This is not the case in undeveloped countries and the results are clearly apparent. Even though there is no specific treatment, careful attention to support and comfort of the patient in expert medical facilities can result in a cure (at least twice in this country), while overseas thousands have died and more are sickened.

It is always important to remain vigilant but the likelihood of anyone becoming ill with Ebola virus in this country is remote and panic will only make the situation worse.

There is much more to learn about this disease- new treatment modes and the development of a reliable vaccine should be in the near future.

Child Health & Safety News Roundup: 10-13-2014 to 10-19-2014

Last updated on October 28th, 2014 at 10:11 am

twitter thumbWelcome to Pediatric Safety’s weekly “Child Health & Safety News Roundup”- a recap of the past week’s child health and safety news headlines from around the world.

Each day we use Twitter and Facebook to communicate relevant and timely health and safety information to the parents, medical professionals and other caregivers who follow us. Occasionally we may miss something, but we think overall we’re doing a pretty good job of keeping you informed. But for our friends and colleagues not on Twitter or FB (or who are but may have missed something), we offer you a recap of the past week’s top 10 events & stories.

PedSafe Child Health & Safety Headline of the Week:
Why Kids Sext – a story about how kids think about sexting
…and what parents and police should do about it.  http://t.co/GtIZxNxLQB

How Long Do Babies Carry Their Mother’s Immunity?

Last updated on August 7th, 2017 at 11:51 am

Pregnant-mom-passes-immunity-to-baby.During the last three months of pregnancy, antibodies from the mother are passed to her unborn baby through the placenta.

This type of immunity is called passive immunity because the baby has been given antibodies rather than making them itself. Antibodies are special proteins that the immune system produces to help protect the body against bacteria and viruses.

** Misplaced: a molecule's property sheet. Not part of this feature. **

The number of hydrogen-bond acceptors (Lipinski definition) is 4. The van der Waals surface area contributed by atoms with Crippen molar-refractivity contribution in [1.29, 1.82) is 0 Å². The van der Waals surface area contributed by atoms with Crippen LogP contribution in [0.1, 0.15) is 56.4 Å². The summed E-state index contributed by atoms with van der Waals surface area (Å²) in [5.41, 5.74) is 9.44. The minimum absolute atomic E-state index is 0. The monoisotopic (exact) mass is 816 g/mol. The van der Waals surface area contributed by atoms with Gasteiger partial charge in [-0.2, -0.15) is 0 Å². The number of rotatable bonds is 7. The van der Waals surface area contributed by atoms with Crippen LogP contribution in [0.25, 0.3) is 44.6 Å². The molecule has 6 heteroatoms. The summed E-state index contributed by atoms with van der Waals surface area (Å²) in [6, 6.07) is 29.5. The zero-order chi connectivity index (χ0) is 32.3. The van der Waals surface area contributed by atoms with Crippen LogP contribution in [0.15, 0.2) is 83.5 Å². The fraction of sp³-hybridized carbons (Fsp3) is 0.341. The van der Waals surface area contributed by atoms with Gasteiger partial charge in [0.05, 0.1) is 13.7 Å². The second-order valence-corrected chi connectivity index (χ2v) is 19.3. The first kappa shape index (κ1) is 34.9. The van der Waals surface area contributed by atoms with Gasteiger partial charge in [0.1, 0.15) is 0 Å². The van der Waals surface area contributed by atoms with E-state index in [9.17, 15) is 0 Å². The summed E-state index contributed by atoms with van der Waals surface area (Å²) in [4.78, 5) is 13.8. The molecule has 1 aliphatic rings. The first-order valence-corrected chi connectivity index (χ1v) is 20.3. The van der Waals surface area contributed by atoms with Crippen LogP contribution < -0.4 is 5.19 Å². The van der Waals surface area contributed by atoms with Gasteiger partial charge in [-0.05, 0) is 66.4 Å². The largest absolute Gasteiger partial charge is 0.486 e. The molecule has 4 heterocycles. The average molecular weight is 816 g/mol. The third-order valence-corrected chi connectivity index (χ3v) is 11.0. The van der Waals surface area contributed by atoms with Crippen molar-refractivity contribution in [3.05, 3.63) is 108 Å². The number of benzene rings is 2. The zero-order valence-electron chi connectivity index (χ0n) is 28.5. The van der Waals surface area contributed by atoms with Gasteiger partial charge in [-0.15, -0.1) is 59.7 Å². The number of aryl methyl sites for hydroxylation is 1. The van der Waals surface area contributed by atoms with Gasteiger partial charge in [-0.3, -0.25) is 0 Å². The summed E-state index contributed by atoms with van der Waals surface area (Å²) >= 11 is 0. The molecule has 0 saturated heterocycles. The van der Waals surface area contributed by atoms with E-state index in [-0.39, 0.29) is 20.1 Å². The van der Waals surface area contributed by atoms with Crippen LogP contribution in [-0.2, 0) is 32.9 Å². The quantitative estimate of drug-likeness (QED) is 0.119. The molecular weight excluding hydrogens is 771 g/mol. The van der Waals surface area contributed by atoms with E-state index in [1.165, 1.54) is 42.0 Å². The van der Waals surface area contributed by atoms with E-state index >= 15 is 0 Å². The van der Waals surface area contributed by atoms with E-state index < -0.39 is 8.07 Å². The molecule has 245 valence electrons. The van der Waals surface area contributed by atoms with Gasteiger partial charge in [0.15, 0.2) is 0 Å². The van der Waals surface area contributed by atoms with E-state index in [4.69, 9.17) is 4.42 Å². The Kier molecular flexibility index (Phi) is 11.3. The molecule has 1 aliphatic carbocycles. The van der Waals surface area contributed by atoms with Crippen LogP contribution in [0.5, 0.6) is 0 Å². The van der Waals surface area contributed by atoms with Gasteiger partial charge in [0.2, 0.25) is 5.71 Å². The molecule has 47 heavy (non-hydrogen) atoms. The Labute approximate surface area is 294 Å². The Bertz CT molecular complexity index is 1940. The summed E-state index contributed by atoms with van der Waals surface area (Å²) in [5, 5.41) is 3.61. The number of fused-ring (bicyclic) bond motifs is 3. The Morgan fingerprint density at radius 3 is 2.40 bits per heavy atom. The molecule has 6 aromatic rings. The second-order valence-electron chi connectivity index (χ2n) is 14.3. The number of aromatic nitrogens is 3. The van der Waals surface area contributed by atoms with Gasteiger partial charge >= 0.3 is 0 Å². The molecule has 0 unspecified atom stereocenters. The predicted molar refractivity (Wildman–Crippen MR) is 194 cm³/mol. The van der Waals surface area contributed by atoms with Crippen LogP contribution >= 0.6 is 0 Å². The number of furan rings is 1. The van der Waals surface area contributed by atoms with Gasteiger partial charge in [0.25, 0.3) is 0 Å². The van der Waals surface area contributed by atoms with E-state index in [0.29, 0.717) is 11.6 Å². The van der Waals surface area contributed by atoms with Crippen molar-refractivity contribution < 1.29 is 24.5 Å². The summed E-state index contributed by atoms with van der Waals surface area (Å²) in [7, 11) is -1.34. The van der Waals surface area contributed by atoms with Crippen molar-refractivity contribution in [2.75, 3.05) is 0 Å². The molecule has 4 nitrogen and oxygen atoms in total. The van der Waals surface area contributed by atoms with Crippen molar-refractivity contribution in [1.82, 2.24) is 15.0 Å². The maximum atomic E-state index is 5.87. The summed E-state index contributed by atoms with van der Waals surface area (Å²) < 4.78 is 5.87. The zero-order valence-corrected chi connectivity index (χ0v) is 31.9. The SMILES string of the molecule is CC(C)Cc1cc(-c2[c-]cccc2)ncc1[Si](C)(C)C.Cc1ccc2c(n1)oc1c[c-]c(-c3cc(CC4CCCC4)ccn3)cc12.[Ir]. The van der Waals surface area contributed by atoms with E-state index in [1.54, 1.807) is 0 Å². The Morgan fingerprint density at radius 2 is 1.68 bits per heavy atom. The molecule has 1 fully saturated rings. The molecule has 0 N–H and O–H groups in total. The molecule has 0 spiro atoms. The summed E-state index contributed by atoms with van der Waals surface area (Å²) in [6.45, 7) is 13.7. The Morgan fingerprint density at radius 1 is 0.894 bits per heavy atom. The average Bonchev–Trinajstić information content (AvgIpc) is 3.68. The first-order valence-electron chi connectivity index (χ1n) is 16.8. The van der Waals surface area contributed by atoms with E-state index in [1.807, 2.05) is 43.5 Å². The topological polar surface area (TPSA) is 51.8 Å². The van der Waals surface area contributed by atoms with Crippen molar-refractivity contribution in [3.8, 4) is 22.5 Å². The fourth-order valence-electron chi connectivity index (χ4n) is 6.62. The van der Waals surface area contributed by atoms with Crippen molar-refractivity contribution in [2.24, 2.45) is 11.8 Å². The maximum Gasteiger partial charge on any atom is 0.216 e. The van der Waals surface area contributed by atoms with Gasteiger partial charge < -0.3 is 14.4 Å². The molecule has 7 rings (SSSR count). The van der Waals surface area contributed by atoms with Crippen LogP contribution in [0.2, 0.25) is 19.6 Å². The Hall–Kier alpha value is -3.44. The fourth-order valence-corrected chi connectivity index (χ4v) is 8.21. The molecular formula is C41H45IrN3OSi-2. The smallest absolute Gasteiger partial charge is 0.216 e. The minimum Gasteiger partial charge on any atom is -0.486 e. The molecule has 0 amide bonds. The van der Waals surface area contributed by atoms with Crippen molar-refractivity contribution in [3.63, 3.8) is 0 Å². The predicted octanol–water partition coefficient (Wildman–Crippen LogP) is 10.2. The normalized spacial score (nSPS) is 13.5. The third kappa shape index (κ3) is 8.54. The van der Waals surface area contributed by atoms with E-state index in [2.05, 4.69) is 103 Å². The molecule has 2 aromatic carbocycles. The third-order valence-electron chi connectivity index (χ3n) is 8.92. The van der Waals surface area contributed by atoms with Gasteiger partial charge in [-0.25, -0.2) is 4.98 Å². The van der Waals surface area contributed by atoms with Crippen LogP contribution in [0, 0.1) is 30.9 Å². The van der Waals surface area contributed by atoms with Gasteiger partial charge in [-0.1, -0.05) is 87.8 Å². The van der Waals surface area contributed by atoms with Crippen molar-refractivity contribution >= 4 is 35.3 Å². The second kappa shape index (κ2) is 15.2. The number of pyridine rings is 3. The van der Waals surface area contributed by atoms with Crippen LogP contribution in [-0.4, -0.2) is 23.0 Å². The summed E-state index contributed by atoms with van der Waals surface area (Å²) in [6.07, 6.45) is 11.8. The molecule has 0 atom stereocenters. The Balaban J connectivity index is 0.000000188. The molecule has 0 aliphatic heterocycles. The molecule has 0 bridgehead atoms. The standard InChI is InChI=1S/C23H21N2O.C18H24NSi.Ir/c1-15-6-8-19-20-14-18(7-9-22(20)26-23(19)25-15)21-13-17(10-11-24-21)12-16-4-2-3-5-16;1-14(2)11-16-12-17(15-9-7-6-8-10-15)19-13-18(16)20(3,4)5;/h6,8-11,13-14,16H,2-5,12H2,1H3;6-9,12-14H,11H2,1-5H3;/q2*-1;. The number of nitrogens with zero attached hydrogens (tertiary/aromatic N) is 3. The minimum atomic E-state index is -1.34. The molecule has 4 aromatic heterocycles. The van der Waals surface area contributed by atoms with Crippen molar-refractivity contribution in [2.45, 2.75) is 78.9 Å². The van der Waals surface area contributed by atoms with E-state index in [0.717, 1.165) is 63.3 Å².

The amount and type of antibodies passed to the baby depends on the mother’s immunity. For example, if the mother has had chickenpox, she will have developed immunity against the condition and some of the chickenpox antibodies will be passed to the baby. However, if the mother hasn’t had chickenpox, the baby will not be protected.

Immunity in newborn babies is only temporary and starts to decrease after the first few weeks or months. Breast milk also contains antibodies, which means that babies who are breastfed have passive immunity for longer. The thick, yellowish milk (colostrum) produced for the first few days following birth is particularly rich in antibodies.

Premature babies are at higher risk of developing an illness because their immune systems are not as strong and they haven’t had as many antibodies passed to them.

As newborn immunity is only temporary, it is important to begin childhood immunisations when your baby is two months old. This applies to babies who are either premature or full-term.

The first immunisation, given when your baby is two months old, includes whooping cough and Hib (haemophilus influenza type b) because immunity to these conditions decreases the fastest. Passive immunity to measles, mumps and rubella can last for up to a year, which is why the MMR vaccine is given just after your baby’s first birthday.

Further information:

* Provided by Pediatric Safety